Poteen has been around so long it was banned in 1661. But still, it has not been around long enough to have its own class/type. TTB has hundreds of categories (including the obscure such as diluted rum and dried brandy) but classified Knockeen Hills with “other specialties & proprietaries” rather than in its own category. Poteen is also known as Potcheen and is traditionally made in Ireland, at a high alcohol content. The name is short for the pot (“pota” in Irish) in which it is distilled. Poteen is usually made from barley or potatoes and this one is Grain Neutral Spirits with Natural Flavors, at 110 proof. The Irish Government has frowned on Poteen for many centuries (branding it as “moonshine,” as described on the back label here). But Ireland began allowing Poteen exports in 1989, domestic sale in 1997, and sought appellation status for Poteen in 2008. The back label says:
Poteen … has been brewed as Irish strong moonshine for several centuries … Butler’s Irish book published in 1660 claimed that “It enlighteneth ye heart, casts off melancholy, keeps back old age and breaketh ye wind.”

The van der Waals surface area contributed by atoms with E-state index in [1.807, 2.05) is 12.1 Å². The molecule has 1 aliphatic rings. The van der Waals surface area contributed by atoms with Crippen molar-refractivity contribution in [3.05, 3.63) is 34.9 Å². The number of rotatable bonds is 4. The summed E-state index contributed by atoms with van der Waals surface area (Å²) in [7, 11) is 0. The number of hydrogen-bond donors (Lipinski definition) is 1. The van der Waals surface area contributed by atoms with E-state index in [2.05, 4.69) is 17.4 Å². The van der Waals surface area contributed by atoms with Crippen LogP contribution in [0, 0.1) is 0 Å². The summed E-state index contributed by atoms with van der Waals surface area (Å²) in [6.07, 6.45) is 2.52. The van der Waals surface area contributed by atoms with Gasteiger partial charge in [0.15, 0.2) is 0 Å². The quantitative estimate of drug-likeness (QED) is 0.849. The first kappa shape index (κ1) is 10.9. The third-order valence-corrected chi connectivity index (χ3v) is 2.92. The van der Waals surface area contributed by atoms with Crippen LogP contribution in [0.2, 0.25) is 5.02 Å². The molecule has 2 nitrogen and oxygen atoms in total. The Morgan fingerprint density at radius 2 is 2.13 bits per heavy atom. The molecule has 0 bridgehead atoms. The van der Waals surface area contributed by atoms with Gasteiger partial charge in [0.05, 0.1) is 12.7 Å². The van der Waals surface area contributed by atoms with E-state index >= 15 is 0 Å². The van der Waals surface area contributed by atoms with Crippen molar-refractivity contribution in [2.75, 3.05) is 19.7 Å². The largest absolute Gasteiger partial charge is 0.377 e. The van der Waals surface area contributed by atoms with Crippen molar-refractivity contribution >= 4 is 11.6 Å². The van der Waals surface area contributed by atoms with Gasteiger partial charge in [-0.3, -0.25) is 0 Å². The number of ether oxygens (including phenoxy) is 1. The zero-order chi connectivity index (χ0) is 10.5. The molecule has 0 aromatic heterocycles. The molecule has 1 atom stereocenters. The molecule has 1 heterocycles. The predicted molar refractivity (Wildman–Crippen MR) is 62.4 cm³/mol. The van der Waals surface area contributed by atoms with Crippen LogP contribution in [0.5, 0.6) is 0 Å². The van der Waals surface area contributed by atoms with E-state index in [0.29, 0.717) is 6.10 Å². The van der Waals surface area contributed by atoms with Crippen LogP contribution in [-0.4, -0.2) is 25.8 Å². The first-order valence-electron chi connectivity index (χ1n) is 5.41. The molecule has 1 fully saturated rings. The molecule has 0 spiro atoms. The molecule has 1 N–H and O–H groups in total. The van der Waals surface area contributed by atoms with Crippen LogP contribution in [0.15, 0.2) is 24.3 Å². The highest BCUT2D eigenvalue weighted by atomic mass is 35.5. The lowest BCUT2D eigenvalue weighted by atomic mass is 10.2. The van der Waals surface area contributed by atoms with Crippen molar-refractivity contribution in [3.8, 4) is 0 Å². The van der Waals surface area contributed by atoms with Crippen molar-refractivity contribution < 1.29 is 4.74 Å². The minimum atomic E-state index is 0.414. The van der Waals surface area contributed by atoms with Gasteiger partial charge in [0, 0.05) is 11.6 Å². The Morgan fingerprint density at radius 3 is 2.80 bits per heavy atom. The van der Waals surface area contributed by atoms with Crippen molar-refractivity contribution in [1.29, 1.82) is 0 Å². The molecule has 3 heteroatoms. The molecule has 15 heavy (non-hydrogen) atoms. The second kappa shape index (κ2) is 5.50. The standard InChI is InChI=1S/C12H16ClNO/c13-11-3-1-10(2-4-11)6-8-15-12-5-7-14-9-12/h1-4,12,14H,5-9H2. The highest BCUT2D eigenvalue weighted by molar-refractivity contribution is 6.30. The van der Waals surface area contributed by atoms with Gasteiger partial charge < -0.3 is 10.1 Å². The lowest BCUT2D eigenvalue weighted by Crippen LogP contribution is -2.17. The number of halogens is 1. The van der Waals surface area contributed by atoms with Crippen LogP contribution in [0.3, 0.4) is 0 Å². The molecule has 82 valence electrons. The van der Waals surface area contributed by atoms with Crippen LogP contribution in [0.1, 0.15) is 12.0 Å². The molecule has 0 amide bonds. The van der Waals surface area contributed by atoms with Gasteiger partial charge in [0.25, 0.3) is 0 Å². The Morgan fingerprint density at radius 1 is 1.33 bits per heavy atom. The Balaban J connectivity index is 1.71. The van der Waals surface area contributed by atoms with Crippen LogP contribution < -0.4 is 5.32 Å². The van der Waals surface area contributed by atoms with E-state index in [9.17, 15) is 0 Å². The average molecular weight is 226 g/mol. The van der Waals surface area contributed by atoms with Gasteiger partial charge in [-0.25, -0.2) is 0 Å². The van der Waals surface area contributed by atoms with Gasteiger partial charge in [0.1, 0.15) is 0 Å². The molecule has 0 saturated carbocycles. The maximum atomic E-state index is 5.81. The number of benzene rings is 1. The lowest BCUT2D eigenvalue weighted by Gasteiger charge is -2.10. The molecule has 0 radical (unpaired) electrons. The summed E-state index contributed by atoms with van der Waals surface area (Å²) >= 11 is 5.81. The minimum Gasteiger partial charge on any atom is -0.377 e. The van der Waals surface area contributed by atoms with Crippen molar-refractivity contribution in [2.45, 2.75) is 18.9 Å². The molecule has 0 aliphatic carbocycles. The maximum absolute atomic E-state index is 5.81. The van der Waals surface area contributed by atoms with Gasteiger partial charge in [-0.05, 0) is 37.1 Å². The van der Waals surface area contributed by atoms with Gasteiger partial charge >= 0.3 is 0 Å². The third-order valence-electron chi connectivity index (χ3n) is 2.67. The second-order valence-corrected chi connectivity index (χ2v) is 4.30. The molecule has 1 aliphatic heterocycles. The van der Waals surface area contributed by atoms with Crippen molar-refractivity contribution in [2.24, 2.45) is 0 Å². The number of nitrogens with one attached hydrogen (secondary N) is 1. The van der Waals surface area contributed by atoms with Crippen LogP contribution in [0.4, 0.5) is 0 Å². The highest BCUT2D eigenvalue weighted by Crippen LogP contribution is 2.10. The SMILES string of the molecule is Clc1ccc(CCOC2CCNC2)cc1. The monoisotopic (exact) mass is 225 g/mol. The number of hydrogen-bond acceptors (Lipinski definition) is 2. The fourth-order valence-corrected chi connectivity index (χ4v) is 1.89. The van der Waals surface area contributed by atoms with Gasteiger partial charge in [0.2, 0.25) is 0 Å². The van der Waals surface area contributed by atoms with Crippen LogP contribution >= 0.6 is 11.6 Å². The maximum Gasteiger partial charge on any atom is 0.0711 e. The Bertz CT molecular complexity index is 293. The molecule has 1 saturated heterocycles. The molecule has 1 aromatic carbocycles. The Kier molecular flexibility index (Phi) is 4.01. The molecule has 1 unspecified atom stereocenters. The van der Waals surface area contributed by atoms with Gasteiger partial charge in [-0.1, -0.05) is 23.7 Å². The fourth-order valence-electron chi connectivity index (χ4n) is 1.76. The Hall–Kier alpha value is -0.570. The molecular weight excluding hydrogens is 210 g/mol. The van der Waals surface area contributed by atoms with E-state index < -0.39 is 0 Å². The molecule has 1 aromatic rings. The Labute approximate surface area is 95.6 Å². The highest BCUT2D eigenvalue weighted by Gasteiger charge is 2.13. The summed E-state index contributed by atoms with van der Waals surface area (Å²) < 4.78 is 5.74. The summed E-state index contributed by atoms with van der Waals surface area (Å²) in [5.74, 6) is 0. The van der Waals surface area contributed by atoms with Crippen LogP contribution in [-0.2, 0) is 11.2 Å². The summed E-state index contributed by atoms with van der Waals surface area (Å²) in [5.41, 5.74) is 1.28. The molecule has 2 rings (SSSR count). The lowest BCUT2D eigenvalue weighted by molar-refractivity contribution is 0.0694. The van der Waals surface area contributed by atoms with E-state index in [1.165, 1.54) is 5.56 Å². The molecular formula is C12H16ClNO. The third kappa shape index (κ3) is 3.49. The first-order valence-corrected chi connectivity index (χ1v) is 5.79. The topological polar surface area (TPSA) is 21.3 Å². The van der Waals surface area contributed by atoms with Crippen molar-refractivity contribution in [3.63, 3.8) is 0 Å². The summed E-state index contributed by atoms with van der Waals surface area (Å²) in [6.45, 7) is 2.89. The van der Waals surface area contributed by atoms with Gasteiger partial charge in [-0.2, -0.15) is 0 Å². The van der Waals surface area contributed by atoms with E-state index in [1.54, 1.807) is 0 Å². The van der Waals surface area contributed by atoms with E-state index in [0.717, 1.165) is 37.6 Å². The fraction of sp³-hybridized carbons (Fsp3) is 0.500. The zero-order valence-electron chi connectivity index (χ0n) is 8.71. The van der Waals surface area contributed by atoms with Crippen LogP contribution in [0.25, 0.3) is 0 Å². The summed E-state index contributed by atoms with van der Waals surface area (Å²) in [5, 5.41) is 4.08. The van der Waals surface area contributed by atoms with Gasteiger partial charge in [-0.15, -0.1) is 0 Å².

Leading Poteen Producer says
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One minor international legal point.
The sentence that ends ‘sought appellation status for Poteen in 2008,’ would more accurately, reflect the precise current international legal position, if was amended to: ‘sought appellation status for Irish Poteen in 2008. Geographical Indicative Status was then approved in 2008 by the World Trade Organisation and the EU Council and Parliament.’
‘Regulation (EC) No 110/2008 of the European Parliament and of the Council of 15 January 2008 on the definition, description, presentation, labelling and the protection of geographical indications of spirit drinks and repealing Council Regulation (EEC) No 1576/8’
For reference to support this statement, please view the following URL: http://www.mee.government.bg/ind/doc/LexUriServ.pdf (Please see page L 39/54 10th Geographical Indication Product Listed ‘Irish Poteen/Irish Poitín’.